There Were Pirates at Philipsburg Manor…Really???
What’s the connection between the heritage of Philipsburg Manor, an 18th-century Sleepy Hollow historic site once operated by slave labor, and piracy? Plenty.
Though pirates have always been a concern for sailors on the high seas, the so-called “golden age” of piracy flourished in the latter part of the 17th and early part of the 18th century. Merchants like the Philipses faced danger from pirates who preyed on boats large and small, and from privateers like Captain Kidd, who, during wartime, practiced a form of government-sponsored piracy in which privately-owned boats were commissioned by governments to attack and rob enemy vessels.
The Philipses had associations with illegal trading and piracy as both victim and beneficiary, while the Hudson Valley was rife with piracy in general.
During the Nine Years War (1689-1697, a.k.a. King William’s War) between England and France, French privateers disrupted profitable European trade routes, capturing commercial vessels of Britain’s colonial merchants. Indeed, two of the Philipse’s boats, loaded with valuable commodities (including hundreds of beaver skins), were captured by privateers before reaching the English Channel.
Looking elsewhere for profitable trade, the Philipse’s turned to the growing slave trade with Madagascar. While the Royal Africa Company enjoyed a monopoly on all trade west of the Cape of Good Hope, slaves were cheaply obtained on the east coast, a trade which was also ostensibly legal due to loopholes in the charter of the East India Company.
By the 1690s the Island of Ste. Marie, just off the northeast coast of Madagascar, had become a locus for pirates preying on Indian, Muslim, and, occasionally, East India Company vessels in the Indian Ocean and the Red Sea. An Englishman named Adam Baldridge established a fortified encampment there and set himself up as a factor, purchasing goods from pirates and selling them supplies. In 1691, Baldridge wrote Frederick Philipse offering him slaves at “30 shillings a head.” Between, 1693 and 1699, Philipse sent his ships on five trading voyages to Madagascar, carrying goods that were clearly intended for sale to pirates there (probably via Baldridge). Unfortunately for Philipse, the last two voyages were ill-fated.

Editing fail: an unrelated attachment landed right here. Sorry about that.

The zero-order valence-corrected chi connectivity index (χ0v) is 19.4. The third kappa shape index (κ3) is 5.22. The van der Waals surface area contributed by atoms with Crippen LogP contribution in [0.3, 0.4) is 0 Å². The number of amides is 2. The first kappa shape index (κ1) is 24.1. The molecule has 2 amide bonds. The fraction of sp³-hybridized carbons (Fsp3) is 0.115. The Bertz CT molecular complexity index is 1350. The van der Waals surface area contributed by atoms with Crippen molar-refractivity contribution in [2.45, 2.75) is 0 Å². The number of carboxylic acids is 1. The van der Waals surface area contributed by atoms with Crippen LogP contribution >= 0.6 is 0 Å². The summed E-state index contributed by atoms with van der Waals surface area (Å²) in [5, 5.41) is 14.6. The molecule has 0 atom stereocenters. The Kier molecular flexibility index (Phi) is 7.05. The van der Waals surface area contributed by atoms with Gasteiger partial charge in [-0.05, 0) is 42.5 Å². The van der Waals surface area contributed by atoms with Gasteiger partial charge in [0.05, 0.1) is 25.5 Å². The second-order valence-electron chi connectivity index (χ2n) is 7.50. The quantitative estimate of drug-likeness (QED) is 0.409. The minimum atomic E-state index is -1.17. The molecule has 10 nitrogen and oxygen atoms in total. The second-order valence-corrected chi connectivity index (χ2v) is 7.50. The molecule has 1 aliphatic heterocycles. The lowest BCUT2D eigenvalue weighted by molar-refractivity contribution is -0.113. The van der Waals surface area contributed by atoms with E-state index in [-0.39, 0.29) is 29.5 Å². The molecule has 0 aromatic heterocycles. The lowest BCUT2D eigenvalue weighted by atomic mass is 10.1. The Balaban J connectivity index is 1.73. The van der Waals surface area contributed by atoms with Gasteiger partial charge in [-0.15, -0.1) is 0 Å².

In 1698 the New York Merchant returned from Madagascar carrying 70 slaves and assorted goods. Before it entered New York harbor, it was met by Adolph Philipse, who had its cargo loaded onto the Frederick and taken to Hamburg, Germany (certainly to avoid import duties, and possibly also because these other goods, including silks and spices, evinced illegal trade with pirates). In Hamburg, the official British resident, Paul Rycaut spotted the questionable goods and the Frederick and her bounty were confiscated as a violation of the English Navigation Acts. Although Frederick Philipse eventually got his ship and her rigging returned, he lost all of the East India goods and he was profoundly embarrassed. The Board of Trade ordered that he be removed from the Provincial Council and “from all other places of publick trust in the government whatsoever.” Adolph Philipse was also banned from holding public office.
Shortly thereafter, the British navy stopped the Margaret, another Philipse-owned ship, and arrested its captain, Samuel Burgess, while pirates seeking amnesty in New York jumped overboard. They were caught shortly thereafter and found to have with them 11,000 pounds of currency. Adolph stayed in London for two years and fought for and won the eventual release of Captain Burgess, but lost the ship and its contents (including 114 slaves). Frederick Philipse died a few years later, and Adolph rebounded from this episode to become one of New York’s most powerful merchants until his death in 1750.